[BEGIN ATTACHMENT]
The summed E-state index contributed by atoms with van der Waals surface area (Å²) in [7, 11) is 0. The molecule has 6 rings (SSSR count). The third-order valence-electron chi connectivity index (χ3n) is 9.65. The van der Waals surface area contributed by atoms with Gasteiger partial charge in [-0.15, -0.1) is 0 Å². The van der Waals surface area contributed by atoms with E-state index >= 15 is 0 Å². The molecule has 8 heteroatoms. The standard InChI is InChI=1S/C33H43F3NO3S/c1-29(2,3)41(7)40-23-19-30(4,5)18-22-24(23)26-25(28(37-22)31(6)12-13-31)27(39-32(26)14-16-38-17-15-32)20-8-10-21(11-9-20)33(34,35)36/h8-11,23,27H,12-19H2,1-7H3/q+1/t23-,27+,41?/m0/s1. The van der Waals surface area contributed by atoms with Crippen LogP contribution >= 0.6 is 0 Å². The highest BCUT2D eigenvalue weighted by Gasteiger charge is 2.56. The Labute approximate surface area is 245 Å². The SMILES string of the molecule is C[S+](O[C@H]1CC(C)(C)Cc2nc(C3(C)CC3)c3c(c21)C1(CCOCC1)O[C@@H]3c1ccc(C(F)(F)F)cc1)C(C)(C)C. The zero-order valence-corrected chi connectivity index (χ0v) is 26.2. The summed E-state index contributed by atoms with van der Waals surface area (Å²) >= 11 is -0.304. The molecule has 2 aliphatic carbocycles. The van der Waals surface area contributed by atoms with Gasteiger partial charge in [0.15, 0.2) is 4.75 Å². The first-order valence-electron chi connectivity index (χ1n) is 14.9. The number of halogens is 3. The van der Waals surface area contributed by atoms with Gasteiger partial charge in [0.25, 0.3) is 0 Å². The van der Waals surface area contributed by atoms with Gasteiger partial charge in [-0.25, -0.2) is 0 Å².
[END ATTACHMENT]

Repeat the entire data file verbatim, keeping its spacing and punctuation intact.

The summed E-state index contributed by atoms with van der Waals surface area (Å²) in [7, 11) is 0. The molecule has 6 rings (SSSR count). The third-order valence-electron chi connectivity index (χ3n) is 9.65. The van der Waals surface area contributed by atoms with Gasteiger partial charge in [-0.15, -0.1) is 0 Å². The van der Waals surface area contributed by atoms with E-state index >= 15 is 0 Å². The molecule has 8 heteroatoms. The standard InChI is InChI=1S/C33H43F3NO3S/c1-29(2,3)41(7)40-23-19-30(4,5)18-22-24(23)26-25(28(37-22)31(6)12-13-31)27(39-32(26)14-16-38-17-15-32)20-8-10-21(11-9-20)33(34,35)36/h8-11,23,27H,12-19H2,1-7H3/q+1/t23-,27+,41?/m0/s1. The van der Waals surface area contributed by atoms with Crippen LogP contribution >= 0.6 is 0 Å². The highest BCUT2D eigenvalue weighted by Gasteiger charge is 2.56. The Labute approximate surface area is 245 Å². The SMILES string of the molecule is C[S+](O[C@H]1CC(C)(C)Cc2nc(C3(C)CC3)c3c(c21)C1(CCOCC1)O[C@@H]3c1ccc(C(F)(F)F)cc1)C(C)(C)C. The zero-order valence-corrected chi connectivity index (χ0v) is 26.2. The summed E-state index contributed by atoms with van der Waals surface area (Å²) >= 11 is -0.304. The molecule has 2 aliphatic carbocycles. The van der Waals surface area contributed by atoms with Gasteiger partial charge in [0.15, 0.2) is 4.75 Å². The first-order valence-electron chi connectivity index (χ1n) is 14.9. The number of halogens is 3. The van der Waals surface area contributed by atoms with Gasteiger partial charge in [0.25, 0.3) is 0 Å². The van der Waals surface area contributed by atoms with Gasteiger partial charge in [-0.25, -0.2) is 0 Å².